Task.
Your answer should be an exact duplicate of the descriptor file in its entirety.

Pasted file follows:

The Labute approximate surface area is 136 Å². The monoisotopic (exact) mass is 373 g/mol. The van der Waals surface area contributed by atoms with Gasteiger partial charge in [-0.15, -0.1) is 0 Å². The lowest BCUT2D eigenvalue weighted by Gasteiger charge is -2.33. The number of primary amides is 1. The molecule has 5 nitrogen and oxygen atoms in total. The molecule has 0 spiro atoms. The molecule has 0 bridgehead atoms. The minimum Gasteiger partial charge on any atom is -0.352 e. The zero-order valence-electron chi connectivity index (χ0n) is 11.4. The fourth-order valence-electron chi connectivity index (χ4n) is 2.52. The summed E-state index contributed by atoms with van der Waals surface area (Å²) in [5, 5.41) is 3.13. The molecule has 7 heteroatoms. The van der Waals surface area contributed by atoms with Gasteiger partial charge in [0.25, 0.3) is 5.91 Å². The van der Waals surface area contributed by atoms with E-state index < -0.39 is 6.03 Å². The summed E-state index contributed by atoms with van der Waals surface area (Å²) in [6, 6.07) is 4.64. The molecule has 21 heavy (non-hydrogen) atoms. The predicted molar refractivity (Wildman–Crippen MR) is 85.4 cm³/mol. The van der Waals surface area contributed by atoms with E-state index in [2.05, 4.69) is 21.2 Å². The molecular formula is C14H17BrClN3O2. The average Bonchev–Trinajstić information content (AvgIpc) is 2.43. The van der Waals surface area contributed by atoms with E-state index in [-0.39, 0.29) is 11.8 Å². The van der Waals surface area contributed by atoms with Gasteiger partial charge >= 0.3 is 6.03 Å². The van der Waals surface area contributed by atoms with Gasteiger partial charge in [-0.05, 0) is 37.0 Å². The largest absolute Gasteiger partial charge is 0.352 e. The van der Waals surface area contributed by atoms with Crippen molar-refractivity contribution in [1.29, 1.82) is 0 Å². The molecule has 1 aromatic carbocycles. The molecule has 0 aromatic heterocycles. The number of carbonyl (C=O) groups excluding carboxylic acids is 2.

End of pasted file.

The Labute approximate surface area is 136 Å². The monoisotopic (exact) mass is 373 g/mol. The van der Waals surface area contributed by atoms with Gasteiger partial charge in [-0.15, -0.1) is 0 Å². The lowest BCUT2D eigenvalue weighted by Gasteiger charge is -2.33. The number of primary amides is 1. The molecule has 5 nitrogen and oxygen atoms in total. The molecule has 0 spiro atoms. The molecule has 0 bridgehead atoms. The minimum Gasteiger partial charge on any atom is -0.352 e. The zero-order valence-electron chi connectivity index (χ0n) is 11.4. The fourth-order valence-electron chi connectivity index (χ4n) is 2.52. The summed E-state index contributed by atoms with van der Waals surface area (Å²) in [5, 5.41) is 3.13. The molecule has 7 heteroatoms. The van der Waals surface area contributed by atoms with Gasteiger partial charge in [0.25, 0.3) is 5.91 Å². The van der Waals surface area contributed by atoms with E-state index < -0.39 is 6.03 Å². The summed E-state index contributed by atoms with van der Waals surface area (Å²) in [6, 6.07) is 4.64. The molecule has 21 heavy (non-hydrogen) atoms. The predicted molar refractivity (Wildman–Crippen MR) is 85.4 cm³/mol. The van der Waals surface area contributed by atoms with E-state index in [2.05, 4.69) is 21.2 Å². The molecular formula is C14H17BrClN3O2. The average Bonchev–Trinajstić information content (AvgIpc) is 2.43. The van der Waals surface area contributed by atoms with E-state index in [-0.39, 0.29) is 11.8 Å². The van der Waals surface area contributed by atoms with Gasteiger partial charge >= 0.3 is 6.03 Å². The van der Waals surface area contributed by atoms with Gasteiger partial charge in [-0.05, 0) is 37.0 Å². The largest absolute Gasteiger partial charge is 0.352 e. The van der Waals surface area contributed by atoms with Crippen molar-refractivity contribution in [1.29, 1.82) is 0 Å². The molecule has 1 aromatic carbocycles. The molecule has 0 aromatic heterocycles. The number of carbonyl (C=O) groups excluding carboxylic acids is 2.